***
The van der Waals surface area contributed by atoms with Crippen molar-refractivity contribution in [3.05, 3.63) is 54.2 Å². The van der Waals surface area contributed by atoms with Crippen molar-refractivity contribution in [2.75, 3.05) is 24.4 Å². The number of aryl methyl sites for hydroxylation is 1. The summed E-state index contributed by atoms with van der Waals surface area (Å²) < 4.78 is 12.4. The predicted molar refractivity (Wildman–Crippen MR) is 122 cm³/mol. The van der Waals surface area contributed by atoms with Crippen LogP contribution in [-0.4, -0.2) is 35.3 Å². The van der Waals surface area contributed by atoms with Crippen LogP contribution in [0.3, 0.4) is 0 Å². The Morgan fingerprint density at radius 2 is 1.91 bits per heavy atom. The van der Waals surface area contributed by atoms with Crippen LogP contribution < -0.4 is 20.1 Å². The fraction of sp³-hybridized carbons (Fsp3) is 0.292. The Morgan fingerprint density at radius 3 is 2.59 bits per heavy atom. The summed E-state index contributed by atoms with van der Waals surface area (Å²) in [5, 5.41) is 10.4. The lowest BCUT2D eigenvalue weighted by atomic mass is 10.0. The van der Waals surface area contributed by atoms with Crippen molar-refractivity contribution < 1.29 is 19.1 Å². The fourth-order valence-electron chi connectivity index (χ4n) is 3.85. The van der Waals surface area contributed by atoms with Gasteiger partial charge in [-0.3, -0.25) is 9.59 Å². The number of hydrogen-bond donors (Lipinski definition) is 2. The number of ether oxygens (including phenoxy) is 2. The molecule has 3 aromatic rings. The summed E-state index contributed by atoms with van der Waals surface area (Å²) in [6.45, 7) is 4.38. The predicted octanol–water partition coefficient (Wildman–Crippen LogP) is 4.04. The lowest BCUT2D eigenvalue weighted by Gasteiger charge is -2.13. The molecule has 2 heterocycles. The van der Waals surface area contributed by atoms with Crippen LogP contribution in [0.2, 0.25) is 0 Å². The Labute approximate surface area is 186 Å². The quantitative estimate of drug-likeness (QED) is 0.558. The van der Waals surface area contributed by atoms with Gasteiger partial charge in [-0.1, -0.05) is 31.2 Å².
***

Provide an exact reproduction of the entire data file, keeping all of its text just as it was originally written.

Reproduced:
The van der Waals surface area contributed by atoms with Crippen molar-refractivity contribution in [3.05, 3.63) is 54.2 Å². The van der Waals surface area contributed by atoms with Crippen molar-refractivity contribution in [2.75, 3.05) is 24.4 Å². The number of aryl methyl sites for hydroxylation is 1. The summed E-state index contributed by atoms with van der Waals surface area (Å²) < 4.78 is 12.4. The predicted molar refractivity (Wildman–Crippen MR) is 122 cm³/mol. The van der Waals surface area contributed by atoms with Crippen LogP contribution in [-0.4, -0.2) is 35.3 Å². The van der Waals surface area contributed by atoms with Crippen LogP contribution in [0.3, 0.4) is 0 Å². The Morgan fingerprint density at radius 2 is 1.91 bits per heavy atom. The van der Waals surface area contributed by atoms with Crippen LogP contribution < -0.4 is 20.1 Å². The fraction of sp³-hybridized carbons (Fsp3) is 0.292. The Morgan fingerprint density at radius 3 is 2.59 bits per heavy atom. The summed E-state index contributed by atoms with van der Waals surface area (Å²) in [5, 5.41) is 10.4. The lowest BCUT2D eigenvalue weighted by atomic mass is 10.0. The van der Waals surface area contributed by atoms with Crippen molar-refractivity contribution < 1.29 is 19.1 Å². The fourth-order valence-electron chi connectivity index (χ4n) is 3.85. The van der Waals surface area contributed by atoms with Gasteiger partial charge in [-0.3, -0.25) is 9.59 Å². The number of hydrogen-bond donors (Lipinski definition) is 2. The number of ether oxygens (including phenoxy) is 2. The molecule has 3 aromatic rings. The summed E-state index contributed by atoms with van der Waals surface area (Å²) in [6.45, 7) is 4.38. The predicted octanol–water partition coefficient (Wildman–Crippen LogP) is 4.04. The lowest BCUT2D eigenvalue weighted by Gasteiger charge is -2.13. The molecule has 2 heterocycles. The van der Waals surface area contributed by atoms with Crippen LogP contribution in [0.2, 0.25) is 0 Å². The Labute approximate surface area is 186 Å². The quantitative estimate of drug-likeness (QED) is 0.558. The van der Waals surface area contributed by atoms with Gasteiger partial charge in [-0.1, -0.05) is 31.2 Å².